Thursday, September 23, 2010

Blogfeast, San Antonio style

I hadn't planned on posting today but I found out about Angela McAllister's Food blogfest and just couldn't resist. Why don't you head over to Angela's and check out the other entries -- guaranteed to make you hungry!

But before you go, here's my own entry, taken from "La Luna," the serial short fiction that ran in Woman's Weekly in the UK from August 10-August 31. The story is about Serina, the chef/owner of a restaurant on San Antonio's Riverwalk.

Soon she was weeping over piles of chopped onions, though she smiled broadly and hummed “Celito Lindo” in absence of the mariachis. The pork simmered in its red chile sauce, raising a fragrant haze in the kitchen. She lost herself in the preparation, soaking the dried corn husks, roasting peppers, grating the potato-like jicama for the slaw.

When the meat was ready, she began making the tamales. She spread the fluffy corn masa on the softened husk, topping it with a large dollop of shredded pork, and rolling it together so the meat was enclosed like a prize within the package. She tied it shut with a strip of corn husk and started on the next. Though pyramids of tamales grew before her, it would take her another hour to finish them all. With the back of her hand, she brushed away a loose strand of hair and stretched her back, remembering the tamaladas at Christmas time, the traditional tamale-making party where her mother and aunts and grandmother would roll up their sleeves and make hundreds of tamales for the holidays. She smiled to think of the contests to see who could make the most, the laughter when someone was caught out for skimping on the filling or splitting a husk. In face of those memories, Serina’s kitchen seemed very empty, the only sound the rain pinging on the metal vent above the stove. She shoved the pang of loneliness away and continued her tasks, stopping only briefly to flick on the radio to drown out the silence.

The group arrived early, shaking the rain of jackets and umbrellas. Serina noted immediately the absence of any women in the party and chided herself for feeling relieved; she’d secretly feared Eric would bring a date. Once the guests were settled with their drinks, however, she almost wished for the presence of another woman to dilute their attentions. The men – some very young, some older, all charming – were quick to wink, touch her arm, even pat her hip as she walked by. To occupy their hands and thoughts, she quickly brought out the first course of squash soup with roasted corn and poblanos, crowned with a complicated nest of tortilla strips.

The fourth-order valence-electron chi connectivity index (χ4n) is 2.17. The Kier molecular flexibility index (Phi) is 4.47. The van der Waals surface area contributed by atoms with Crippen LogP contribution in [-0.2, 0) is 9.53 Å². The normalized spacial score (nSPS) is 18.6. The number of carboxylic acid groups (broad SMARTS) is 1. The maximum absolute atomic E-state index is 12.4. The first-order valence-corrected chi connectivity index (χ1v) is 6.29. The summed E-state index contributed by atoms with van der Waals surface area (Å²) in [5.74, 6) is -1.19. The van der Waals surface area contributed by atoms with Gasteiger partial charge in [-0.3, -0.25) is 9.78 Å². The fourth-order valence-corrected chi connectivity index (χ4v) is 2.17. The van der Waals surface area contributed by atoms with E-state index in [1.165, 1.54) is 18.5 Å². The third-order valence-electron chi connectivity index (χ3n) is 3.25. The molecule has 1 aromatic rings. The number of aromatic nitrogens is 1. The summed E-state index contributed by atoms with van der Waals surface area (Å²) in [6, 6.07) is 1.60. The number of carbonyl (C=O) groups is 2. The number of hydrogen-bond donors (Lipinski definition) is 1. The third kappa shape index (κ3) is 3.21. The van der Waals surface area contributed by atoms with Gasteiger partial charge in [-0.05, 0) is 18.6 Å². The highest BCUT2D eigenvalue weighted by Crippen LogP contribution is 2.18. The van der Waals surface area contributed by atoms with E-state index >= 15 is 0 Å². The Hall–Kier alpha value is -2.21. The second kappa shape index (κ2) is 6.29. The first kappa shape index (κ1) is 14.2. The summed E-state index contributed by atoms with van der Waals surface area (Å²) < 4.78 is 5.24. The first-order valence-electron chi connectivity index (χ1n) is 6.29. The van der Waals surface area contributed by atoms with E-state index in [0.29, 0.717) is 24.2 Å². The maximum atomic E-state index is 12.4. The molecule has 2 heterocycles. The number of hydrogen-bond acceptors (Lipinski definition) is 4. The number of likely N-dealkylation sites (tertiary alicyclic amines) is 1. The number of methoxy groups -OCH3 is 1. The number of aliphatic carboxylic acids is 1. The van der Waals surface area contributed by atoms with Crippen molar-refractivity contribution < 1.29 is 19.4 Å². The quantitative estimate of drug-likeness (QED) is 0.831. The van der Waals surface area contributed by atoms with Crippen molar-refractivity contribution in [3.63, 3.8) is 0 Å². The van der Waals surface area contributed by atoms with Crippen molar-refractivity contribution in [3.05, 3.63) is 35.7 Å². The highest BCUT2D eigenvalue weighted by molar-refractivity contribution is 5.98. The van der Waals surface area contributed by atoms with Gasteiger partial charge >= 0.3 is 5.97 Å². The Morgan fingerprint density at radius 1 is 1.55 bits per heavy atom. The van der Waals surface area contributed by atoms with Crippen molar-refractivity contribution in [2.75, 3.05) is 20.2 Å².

The wine began to flow and with each course – chile-fried Gulf oysters, mesquite-grilled prawns on jicama-mango slaw – the men grew louder and more effusive in their complements. At Eric’s pressing, she bent her own rule and joined them in a glass of Argentine Zinfandel, as red and rich as liquid rubies. When the tamales were unwrapped like gifts at Christmas, the men broke into applause and Serina finally fled to the kitchen, her face aflame and heart afire from pleasure of a meal so well appreciated.
What can I say? I love the food of San Antonio!

So now go check out Angela at Jaded Love Junkie and all the other entries. I'm going to do the same, but first I need some breakfast. All this food talk has made my stomach rumble.


  1. I like the progression of this piece. You can imagine the characters and scene very well :O)

  2. This excerpt was exactly what the BlogFeast was invented for! I love it. You have a great voice.

  3. I'd definitely want to read more of this, so well written.

    Even Zombies Have Taste

  4. I'm so hungry such aromas came through your scene!

  5. First of all, loved the scene in the kitchen. I love Jicama salad... hmm with limon y chili (Tajin spice does nice as well). Also, I've made tamales with a group of women down here in Mexico. It's a fun time getting our hands covered in masa. My favorite is Tamales Dulce. Have you tried it? With pasas (raisins) and nuts?

    Next, went to your website. Loved the excerpt from the magazine! Wow, what a rush to see your writing in a Woman's magazine!

    I loved your comment on my website. What sites do you think would be interested?


  6. Hi,

    Fabulous scene, glorious food and beautifully written. This is so unfair, because my stomach is now protesting lack of nourishment!


  7. All the food sounds so appetizing. I enjoyed reading this. And now I'm hungry!

  8. I like how you slip from food focus, to the food moving to the background and drawing out the characters. Very nice narrative.

  9. Wow! Descriptive piece. Great job! ;)

  10. Bryan is spot on about the arc going on in this very well-written excerpt! I love how the cooking brought up sentimental memories of her family. And OMG, the food descriptions were luscious. You've inspired me to travel some day to San Antonio, so now your task is to open the restaurant in your story so I can order this food :) My taste buds are savoring the flavors already because you describe the dishes so well. Plus you make me curious about her relationship with Eric. A crush? An ex? A friend she wants as more?

    I'm so glad you came upon my blogfest post and decided to join in!

  11. Holy tamales! I wanted to go to the kitchen and eat after I read this. Nice job.

    Sorry for being a day late. Forgetting is new for me. I have posted mine anyway, in case you are so inclined to stop by.

  12. Oh my gosh, you wrote this with such amazing sensory detail. Now I HAVE to get off this computer and get some food. I've been putting off eating, but I can hold out no longer. It's your fault!

  13. Oh yummy! Have never had tamales but dying for one now! Love the sensory detail in the fod--er, piece! :)

  14. just said the magic word. Now I can't wait for Christmas! *gets ready to roll up sleeves for tamales*